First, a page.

Hardie also championed colonial peoples and ethnic minorities – but on liberationist grounds – whereas the “pacifist” Corbyn’s support goes to terrorist groups such as Hamas or guerrillas in Nicaragua.
Hardie was an especial champion of Jewish and other immigrant refugees fleeing to Britain from anti-semitic pogroms and reviled here as “aliens”. He stood firm for racial equality.
Under Corbyn, by contrast, Labour anti-semitism has become a serious issue with Israel denounced, Jewish MPs intimidated and Livingstone ludicrously linking Zionism with Hitler. The ‘leader’ stands by, silent.
Hardie was also a devolutionist, a pluralist deeply sympathetic to citizenship and the national cultures of Scotland and Wales – and Ireland. He was a prophetic figure here. Corbyn, for his part, never utters on constitutional questions at all. He shows no interest and no ideas, notably on Brexit, where he repeatedly changes his line.
Finally, Hardie was a genuine internationalist, active in the Second International, a citizen of the world, comrade of Jaures and Bebel. Corbyn by contrast is an insular, ideologue unknown in the world of international socialism, not interested in working with European socialist parties.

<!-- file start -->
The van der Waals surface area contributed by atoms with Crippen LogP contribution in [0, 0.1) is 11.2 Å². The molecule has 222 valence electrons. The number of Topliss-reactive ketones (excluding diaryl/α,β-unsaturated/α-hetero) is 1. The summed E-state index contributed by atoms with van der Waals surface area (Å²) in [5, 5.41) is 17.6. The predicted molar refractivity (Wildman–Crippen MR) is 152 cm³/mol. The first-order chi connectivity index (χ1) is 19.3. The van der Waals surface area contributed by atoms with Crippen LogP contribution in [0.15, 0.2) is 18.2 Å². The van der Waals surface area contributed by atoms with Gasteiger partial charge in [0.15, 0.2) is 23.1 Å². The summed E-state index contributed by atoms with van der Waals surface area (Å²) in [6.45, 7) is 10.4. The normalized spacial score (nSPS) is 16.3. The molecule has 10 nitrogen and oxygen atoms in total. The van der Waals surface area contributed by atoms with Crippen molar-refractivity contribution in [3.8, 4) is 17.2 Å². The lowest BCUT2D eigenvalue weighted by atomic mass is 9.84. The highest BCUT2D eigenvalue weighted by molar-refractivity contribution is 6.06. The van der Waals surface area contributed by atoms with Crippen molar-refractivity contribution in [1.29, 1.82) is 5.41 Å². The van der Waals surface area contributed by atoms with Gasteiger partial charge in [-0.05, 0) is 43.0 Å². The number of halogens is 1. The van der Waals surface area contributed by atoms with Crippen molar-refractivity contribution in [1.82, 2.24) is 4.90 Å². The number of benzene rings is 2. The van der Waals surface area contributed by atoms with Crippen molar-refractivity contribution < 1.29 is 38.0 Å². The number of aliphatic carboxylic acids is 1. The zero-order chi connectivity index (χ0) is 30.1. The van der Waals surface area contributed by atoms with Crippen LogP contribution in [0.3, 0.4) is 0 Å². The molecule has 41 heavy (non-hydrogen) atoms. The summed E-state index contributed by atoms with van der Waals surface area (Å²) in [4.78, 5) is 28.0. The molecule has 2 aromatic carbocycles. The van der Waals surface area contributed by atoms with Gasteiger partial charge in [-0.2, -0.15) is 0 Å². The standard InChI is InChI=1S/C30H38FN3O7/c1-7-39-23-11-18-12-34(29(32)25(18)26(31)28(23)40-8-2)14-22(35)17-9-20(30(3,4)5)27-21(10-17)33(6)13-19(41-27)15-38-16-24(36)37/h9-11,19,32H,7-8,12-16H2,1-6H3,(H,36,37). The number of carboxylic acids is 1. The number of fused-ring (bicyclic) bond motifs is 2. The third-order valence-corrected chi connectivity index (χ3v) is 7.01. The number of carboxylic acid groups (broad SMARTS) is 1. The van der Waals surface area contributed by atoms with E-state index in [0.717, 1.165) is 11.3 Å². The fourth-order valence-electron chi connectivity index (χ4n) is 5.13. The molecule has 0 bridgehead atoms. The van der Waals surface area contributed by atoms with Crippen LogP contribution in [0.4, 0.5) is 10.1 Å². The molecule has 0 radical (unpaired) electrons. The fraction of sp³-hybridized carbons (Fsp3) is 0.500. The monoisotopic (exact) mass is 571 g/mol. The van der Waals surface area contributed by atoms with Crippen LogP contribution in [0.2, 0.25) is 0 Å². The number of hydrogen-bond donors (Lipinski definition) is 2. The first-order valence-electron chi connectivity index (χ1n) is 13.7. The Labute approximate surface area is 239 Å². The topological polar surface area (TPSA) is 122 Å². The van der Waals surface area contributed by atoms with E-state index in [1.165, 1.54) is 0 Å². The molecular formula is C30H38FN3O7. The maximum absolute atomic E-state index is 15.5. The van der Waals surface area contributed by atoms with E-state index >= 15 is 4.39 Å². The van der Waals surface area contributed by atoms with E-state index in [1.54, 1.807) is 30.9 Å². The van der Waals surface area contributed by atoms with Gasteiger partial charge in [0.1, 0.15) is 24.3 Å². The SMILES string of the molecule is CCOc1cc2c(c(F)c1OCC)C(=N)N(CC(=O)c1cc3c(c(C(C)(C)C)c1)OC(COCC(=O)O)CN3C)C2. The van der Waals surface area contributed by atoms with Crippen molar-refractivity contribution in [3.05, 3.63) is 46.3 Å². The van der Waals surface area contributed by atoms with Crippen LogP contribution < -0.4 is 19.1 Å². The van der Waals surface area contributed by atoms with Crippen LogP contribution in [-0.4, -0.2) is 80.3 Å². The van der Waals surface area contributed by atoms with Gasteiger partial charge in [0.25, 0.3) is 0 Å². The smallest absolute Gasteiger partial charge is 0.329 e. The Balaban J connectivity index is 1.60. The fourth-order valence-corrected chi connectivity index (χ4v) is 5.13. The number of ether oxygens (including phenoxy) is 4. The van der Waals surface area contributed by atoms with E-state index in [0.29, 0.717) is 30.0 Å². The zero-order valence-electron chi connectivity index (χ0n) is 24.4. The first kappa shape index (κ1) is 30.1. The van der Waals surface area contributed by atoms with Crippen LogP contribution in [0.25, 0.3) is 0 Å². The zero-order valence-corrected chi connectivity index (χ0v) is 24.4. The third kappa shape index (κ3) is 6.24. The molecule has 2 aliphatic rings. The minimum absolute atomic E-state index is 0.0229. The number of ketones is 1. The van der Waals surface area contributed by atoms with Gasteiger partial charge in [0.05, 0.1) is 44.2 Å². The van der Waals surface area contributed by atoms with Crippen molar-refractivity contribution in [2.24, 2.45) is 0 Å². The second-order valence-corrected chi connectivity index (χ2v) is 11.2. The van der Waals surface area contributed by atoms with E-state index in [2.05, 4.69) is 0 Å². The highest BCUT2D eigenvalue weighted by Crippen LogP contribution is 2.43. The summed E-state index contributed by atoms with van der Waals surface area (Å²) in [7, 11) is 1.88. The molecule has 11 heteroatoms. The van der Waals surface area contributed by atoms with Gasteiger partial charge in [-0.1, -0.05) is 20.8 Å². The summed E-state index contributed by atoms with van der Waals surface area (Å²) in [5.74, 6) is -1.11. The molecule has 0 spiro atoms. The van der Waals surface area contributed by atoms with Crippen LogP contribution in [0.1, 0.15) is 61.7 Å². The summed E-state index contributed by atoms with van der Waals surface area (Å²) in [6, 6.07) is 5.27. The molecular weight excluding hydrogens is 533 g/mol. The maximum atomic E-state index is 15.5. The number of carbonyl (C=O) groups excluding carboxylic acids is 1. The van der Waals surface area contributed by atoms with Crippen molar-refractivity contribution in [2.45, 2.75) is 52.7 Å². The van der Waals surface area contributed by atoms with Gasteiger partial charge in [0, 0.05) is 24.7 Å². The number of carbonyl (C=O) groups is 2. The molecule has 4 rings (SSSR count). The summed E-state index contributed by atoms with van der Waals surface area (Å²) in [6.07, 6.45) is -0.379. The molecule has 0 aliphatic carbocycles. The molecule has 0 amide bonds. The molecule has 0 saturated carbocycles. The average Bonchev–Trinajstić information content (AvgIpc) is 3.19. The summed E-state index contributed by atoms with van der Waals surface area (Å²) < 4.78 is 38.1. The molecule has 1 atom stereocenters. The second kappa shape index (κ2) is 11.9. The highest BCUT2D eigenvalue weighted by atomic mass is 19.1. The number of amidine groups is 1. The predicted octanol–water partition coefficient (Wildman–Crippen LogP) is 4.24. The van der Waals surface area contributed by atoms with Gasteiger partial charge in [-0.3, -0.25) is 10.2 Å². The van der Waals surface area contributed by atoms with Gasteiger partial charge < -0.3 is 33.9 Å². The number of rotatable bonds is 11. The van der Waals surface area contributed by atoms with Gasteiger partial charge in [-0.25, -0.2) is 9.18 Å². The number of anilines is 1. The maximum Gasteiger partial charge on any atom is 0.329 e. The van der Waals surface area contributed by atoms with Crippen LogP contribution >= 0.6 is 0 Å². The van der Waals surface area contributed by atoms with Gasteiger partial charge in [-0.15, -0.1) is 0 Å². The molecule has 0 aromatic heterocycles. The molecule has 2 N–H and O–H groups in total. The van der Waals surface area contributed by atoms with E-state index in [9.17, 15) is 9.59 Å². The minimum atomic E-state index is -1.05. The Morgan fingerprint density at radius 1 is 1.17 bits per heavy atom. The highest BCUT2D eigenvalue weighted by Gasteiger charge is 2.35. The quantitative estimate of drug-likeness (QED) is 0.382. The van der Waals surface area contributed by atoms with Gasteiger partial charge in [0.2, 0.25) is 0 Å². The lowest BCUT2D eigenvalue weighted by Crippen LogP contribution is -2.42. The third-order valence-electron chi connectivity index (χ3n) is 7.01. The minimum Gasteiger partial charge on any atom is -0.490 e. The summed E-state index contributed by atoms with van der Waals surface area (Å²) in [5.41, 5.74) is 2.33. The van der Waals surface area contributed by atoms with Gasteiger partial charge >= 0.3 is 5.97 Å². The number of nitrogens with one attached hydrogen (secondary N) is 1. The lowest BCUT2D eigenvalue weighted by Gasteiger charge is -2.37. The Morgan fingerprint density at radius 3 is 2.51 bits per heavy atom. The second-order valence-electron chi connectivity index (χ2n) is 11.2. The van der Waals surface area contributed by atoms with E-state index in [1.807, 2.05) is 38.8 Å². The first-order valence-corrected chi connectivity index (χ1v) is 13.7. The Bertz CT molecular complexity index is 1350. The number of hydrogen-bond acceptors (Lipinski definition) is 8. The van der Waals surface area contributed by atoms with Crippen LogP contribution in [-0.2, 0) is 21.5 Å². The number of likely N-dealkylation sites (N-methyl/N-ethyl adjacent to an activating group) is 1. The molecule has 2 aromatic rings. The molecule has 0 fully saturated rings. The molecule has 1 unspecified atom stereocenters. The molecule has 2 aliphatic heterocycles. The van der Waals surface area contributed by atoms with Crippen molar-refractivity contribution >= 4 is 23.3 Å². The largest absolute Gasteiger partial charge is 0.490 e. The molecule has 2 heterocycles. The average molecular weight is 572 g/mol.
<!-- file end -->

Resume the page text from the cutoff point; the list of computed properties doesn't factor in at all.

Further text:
Hence his failure to campaign honourably for Europe in the referendum and the implication of his having voted Leave, with no interest in winning power for socialists in continental Europe.
Hardie attracted love and loyalty. He was seen as a Christ-like figure, another Moses or Mandela. Corbyn wins neither affection nor respect from party colleagues.
He staffs his office with anti-democrats or Stalinists. Fortunately in the leadership contest there is another, younger figure who exemplifies the qualities which he lacks – Owen Smith, feminist, egalitarian, devolutionist, cradled in the socialist democracy of the Welsh valleys with a profound understanding of the historical roots of our socialism.
Like Bevan, he sees it as the instrument for winning power for the workers. If Labour want to renew Hardie’s legacy, they should vote overwhelmingly for Smith, custodian of his values and keeper of his faith.
Kenneth O Morgan has written on Keir Hardie, Lloyd George, the Attlee government, James Callaghan and Michael Foot.